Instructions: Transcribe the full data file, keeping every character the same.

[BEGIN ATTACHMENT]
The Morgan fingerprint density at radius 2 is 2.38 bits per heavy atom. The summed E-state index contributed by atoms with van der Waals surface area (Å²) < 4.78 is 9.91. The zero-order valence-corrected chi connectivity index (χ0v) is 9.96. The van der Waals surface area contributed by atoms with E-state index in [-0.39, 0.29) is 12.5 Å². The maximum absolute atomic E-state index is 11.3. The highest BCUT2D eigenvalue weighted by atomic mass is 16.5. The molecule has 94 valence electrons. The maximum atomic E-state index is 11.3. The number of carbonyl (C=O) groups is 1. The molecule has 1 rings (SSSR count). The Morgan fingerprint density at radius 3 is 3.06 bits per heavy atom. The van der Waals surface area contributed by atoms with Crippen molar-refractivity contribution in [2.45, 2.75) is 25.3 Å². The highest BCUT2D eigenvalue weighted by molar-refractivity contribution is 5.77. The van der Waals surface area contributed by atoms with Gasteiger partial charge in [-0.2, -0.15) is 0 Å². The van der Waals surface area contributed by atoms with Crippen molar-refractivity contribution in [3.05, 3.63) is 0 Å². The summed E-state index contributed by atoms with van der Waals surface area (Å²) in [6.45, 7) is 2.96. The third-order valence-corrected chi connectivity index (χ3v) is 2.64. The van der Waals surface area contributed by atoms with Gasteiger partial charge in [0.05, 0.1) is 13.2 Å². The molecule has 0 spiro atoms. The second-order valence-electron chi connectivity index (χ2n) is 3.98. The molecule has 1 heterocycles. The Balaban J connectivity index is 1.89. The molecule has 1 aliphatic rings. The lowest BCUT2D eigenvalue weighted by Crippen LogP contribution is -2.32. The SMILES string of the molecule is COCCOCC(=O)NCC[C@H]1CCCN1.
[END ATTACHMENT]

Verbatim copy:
The Morgan fingerprint density at radius 2 is 2.38 bits per heavy atom. The summed E-state index contributed by atoms with van der Waals surface area (Å²) < 4.78 is 9.91. The zero-order valence-corrected chi connectivity index (χ0v) is 9.96. The van der Waals surface area contributed by atoms with E-state index in [-0.39, 0.29) is 12.5 Å². The maximum absolute atomic E-state index is 11.3. The highest BCUT2D eigenvalue weighted by atomic mass is 16.5. The molecule has 94 valence electrons. The maximum atomic E-state index is 11.3. The number of carbonyl (C=O) groups is 1. The molecule has 1 rings (SSSR count). The Morgan fingerprint density at radius 3 is 3.06 bits per heavy atom. The van der Waals surface area contributed by atoms with Crippen molar-refractivity contribution in [2.45, 2.75) is 25.3 Å². The highest BCUT2D eigenvalue weighted by molar-refractivity contribution is 5.77. The van der Waals surface area contributed by atoms with Gasteiger partial charge in [-0.2, -0.15) is 0 Å². The van der Waals surface area contributed by atoms with Crippen molar-refractivity contribution in [3.05, 3.63) is 0 Å². The summed E-state index contributed by atoms with van der Waals surface area (Å²) in [6.45, 7) is 2.96. The third-order valence-corrected chi connectivity index (χ3v) is 2.64. The van der Waals surface area contributed by atoms with Gasteiger partial charge in [0.05, 0.1) is 13.2 Å². The molecule has 0 spiro atoms. The second-order valence-electron chi connectivity index (χ2n) is 3.98. The molecule has 1 heterocycles. The Balaban J connectivity index is 1.89. The molecule has 1 aliphatic rings. The lowest BCUT2D eigenvalue weighted by Crippen LogP contribution is -2.32. The SMILES string of the molecule is COCCOCC(=O)NCC[C@H]1CCCN1.